I think collecting shiny things makes us more like chimps rather than less like them. And we've all got different shiny things that we like best. As Linda said, we are a product of our environments too. It's interesting how a lot of the people on Hoarders had a traumatic experience with a house fire, robbery, etc. I have dust allergies, was raised in a cluttered house, no one moved or threw away my stuff even after I went to college, and I've lived in like 9 places in the past 10 years. I think it was a perfect storm for creating a minimalist (and I try to be understanding of other people, because I think my lack of attachment to stuff had very little to do with any kind of morals or choices on my part). I politely decline family heirlooms. If people ignore me, I feel within my rights to sell it or give it away. If it evokes strong, pleasant memories for me, I might keep it. I don't usually have need of anything I've gotten rid of, and I don't find it to be a very painful experience when I do. I usually decide it wouldn't have been worth lugging it around, storing it, and trying to find it again.

eBay is usually a pretty good option for selling antiques, because you reach so many people. But you also lose a big chunk of the money with seller fees and paypal fees. Are there any auction houses near you?

    Bookmark   October 8, 2012 at 5:14AM
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Auction houses will take an even stiffer fee.

My problem is a lot weightier. Mainly, Mother's furniture. Really excellent Mid-Century Modern Knoll pieces. Dinner table for 12 (actually two tables, one with a leaf and another separate matching square "card table", 10 chairs (all of which desperately need to be reuphol$tered) and a bunch of other pieces. We talk about down-sizing to a smaller house, but how do I get rid of the heavy stuff? The consignment stores are all 100 miles away, and they also take a chuck of the money, nothing local. I refuse to go the Craig's List route and deal with the garbage replies, besides we are still miles from the big city anad I will not ship anything. It's specialized stuff, and would be treasured by someone who appreciates it, but it's all be used daily since Mother got it for the new house in 1960.

Oh, and there's also Finnish crystal. The silverware doesn't take up a lot of room.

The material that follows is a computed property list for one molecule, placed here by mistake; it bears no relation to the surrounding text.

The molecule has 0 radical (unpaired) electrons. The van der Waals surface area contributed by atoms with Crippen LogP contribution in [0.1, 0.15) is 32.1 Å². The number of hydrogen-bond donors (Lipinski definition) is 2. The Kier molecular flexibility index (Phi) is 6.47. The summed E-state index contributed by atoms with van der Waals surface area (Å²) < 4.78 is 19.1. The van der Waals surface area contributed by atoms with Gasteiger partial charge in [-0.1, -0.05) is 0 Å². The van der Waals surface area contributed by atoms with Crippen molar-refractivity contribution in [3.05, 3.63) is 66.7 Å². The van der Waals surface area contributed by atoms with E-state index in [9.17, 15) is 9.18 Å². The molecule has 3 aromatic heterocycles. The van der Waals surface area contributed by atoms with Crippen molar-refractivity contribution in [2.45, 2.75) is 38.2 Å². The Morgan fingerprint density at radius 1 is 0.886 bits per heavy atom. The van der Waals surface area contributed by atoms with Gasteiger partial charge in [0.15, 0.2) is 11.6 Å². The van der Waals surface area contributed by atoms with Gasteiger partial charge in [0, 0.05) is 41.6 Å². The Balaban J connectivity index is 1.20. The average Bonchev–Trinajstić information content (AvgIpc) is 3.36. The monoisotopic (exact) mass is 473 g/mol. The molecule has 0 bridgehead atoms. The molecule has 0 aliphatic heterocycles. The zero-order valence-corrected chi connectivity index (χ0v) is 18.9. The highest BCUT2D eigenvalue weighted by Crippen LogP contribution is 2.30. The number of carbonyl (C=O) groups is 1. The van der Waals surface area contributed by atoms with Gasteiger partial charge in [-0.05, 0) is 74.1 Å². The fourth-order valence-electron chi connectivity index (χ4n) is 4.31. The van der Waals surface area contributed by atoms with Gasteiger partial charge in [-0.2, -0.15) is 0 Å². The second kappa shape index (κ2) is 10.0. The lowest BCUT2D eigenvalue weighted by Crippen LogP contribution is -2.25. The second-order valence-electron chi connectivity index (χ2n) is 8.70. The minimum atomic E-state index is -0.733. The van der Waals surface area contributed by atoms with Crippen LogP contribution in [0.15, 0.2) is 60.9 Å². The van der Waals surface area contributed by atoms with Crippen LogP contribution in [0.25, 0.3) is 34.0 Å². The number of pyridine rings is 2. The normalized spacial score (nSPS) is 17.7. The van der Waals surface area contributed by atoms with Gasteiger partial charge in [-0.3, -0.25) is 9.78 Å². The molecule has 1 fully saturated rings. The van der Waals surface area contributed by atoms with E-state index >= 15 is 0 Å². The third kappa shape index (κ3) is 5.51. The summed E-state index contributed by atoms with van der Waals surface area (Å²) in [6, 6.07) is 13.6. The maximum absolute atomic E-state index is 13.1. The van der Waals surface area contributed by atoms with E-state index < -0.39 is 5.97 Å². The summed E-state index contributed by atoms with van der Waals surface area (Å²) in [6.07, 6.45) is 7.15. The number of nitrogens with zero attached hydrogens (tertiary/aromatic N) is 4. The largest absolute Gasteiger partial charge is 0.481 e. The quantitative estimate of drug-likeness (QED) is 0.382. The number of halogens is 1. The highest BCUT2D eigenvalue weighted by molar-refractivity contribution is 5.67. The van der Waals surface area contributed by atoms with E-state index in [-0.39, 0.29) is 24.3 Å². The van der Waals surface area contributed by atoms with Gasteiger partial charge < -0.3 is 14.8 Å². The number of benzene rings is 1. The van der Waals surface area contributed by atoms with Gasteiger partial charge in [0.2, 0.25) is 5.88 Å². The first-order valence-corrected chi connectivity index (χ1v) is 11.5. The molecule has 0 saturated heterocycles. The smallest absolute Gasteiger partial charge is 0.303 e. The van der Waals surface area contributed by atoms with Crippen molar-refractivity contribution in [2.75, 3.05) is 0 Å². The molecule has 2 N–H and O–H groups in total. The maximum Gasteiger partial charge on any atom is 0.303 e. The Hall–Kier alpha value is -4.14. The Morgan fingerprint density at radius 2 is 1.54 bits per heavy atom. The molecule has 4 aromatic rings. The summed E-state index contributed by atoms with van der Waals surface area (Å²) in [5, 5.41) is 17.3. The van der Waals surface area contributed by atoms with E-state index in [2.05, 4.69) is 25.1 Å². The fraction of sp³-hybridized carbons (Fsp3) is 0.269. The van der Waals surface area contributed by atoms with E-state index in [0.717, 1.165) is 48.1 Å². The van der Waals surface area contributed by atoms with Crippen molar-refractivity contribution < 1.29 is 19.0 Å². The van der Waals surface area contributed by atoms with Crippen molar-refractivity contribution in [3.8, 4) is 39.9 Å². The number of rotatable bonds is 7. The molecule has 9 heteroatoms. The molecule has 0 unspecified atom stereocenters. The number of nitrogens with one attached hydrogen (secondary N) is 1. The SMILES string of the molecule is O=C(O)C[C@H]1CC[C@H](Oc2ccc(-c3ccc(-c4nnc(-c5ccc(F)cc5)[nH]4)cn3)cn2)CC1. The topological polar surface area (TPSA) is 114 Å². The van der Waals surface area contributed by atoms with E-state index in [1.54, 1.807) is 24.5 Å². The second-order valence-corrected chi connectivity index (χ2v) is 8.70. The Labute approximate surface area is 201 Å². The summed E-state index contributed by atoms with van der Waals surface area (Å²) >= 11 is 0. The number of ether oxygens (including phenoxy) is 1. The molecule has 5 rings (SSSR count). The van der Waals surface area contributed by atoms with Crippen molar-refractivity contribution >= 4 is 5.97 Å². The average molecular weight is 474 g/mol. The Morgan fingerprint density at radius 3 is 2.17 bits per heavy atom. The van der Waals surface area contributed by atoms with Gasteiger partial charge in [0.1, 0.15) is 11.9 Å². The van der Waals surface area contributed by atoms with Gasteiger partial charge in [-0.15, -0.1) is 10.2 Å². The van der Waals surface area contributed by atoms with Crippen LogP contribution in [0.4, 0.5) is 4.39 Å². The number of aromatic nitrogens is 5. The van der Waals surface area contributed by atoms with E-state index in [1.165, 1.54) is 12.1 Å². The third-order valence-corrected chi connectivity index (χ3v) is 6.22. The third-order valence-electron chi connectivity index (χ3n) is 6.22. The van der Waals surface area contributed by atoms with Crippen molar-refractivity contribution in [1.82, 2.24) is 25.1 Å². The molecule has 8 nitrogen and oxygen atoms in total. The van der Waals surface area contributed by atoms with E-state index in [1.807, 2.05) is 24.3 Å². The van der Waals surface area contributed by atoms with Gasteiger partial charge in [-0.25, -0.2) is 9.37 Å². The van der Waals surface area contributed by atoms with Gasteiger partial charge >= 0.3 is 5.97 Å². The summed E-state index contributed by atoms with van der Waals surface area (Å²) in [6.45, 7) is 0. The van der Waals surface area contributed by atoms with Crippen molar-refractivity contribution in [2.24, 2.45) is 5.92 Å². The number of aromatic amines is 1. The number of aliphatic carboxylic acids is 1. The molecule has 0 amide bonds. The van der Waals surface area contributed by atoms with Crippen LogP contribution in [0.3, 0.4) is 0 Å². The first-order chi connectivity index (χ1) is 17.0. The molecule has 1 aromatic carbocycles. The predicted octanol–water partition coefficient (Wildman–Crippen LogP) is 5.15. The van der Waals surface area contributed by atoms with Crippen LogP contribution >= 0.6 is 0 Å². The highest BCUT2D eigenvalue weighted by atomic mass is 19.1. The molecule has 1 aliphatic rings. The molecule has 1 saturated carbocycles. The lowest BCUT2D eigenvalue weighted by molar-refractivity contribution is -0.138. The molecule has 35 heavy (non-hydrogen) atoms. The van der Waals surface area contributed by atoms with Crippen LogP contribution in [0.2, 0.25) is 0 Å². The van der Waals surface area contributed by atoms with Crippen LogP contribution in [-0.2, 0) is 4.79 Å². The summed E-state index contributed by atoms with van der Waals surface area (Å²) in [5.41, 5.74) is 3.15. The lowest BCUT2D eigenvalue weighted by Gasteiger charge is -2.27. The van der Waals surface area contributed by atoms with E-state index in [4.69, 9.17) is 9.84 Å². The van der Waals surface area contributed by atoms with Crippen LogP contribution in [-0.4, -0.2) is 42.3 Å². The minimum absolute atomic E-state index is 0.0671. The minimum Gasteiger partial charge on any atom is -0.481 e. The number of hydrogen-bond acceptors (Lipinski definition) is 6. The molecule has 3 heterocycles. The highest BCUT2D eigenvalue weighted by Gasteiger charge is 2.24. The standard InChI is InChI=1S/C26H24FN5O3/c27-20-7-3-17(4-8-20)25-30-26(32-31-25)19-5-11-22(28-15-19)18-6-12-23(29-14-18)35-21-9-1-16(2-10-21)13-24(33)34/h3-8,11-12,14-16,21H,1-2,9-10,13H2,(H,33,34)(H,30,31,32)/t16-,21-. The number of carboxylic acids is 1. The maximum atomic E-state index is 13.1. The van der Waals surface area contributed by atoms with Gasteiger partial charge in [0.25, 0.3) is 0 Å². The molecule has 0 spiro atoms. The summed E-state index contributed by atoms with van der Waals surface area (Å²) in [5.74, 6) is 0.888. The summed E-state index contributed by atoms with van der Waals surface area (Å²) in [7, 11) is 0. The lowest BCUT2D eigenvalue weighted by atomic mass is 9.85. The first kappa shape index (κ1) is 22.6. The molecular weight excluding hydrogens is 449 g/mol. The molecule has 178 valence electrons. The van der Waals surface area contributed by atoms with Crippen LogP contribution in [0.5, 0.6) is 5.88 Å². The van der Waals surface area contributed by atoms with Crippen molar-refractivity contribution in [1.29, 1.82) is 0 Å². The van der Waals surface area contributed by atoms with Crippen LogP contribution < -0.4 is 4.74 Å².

Bookmark   October 8, 2012 at 4:03PM
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I don't know for sure, but I think by the time you pay eBay fees, PayPal fees, and shipping + postal insurance costs, you might come out behind. Especially because you don't have in-person viewing and instant gratification working for you, so the selling price might be lower.

But there is also a section called 'eBay local' or something where you allow local pickup only. It's not very well used, so you would want to list a selling price rather than do it auction style, and you'd probably wait a few months to get a buyer, but if you have flexible morals, you could also probably easily circumvent the seller fees by taking a check or cash in person and then just removing the listing. I think the fee to post a listing is very low, maybe less than a dollar, so it couldn't hurt to try. It's the percentage of sale price where you lose all the money. I don't know anything about consignment or antiques dealers, so have no idea whether that pays any better.

    Bookmark   October 8, 2012 at 5:17PM
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An quality auction house will charge you 15%-20%. A lesser quality auctioneer will charge 15%. If you have enough consider having an on-site auction. You'd need enough to draw people from miles around though.

Twice DH & I have auctioned virtually EVERYTHING in the house (one on-site auction and the other was held in a hotel ballroom). That's how we were able to afford our current collection, buying small, selling, upgrading by purchasing fewer but higher quality items.

We have also sold good (not super high end) antiques through a normal garage sell just before we moved to Mystic as part of our down sizing. I sold a hand-colored 1854 map of New Hampshire that way for $690 and also a c. 1770 Vermont tavern table for $2,650. Also sold a bunch of stuff in the $400-$800 range. That garage sale was in 2002.


    Bookmark   October 8, 2012 at 5:46PM
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Sushipup - people will give you an arm and a leg and come to your home with a truck to take your Mid-century furniture. I went to Palm Springs Modernism week this year, and tried and tried to find a couple of chairs - also on the lookout for a Danish-style secretary desk I can use as a vanity.

Very little quality stuff to be found, and $$$$$ for anything you do find, of any quality. That style is sizzling hot and expensive as heck.

    Bookmark   October 10, 2012 at 5:47PM
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This Knoll dining set from 1960 with 10 chairs and an 8 foot table sold for $8,500 on eBay, and so Helene, you may want to reconsider your options. Depending on what you have, someone may be willing to come to your house to help you unload your furniture! You should check underneath for a designer name - that will make all the difference. I bought my dining furniture at an estate sale across the street from my house, and it is a 1960 American reproduction of a design by Hans Wegner, but if it had been the original Danish production, it would have cost me ten times as much.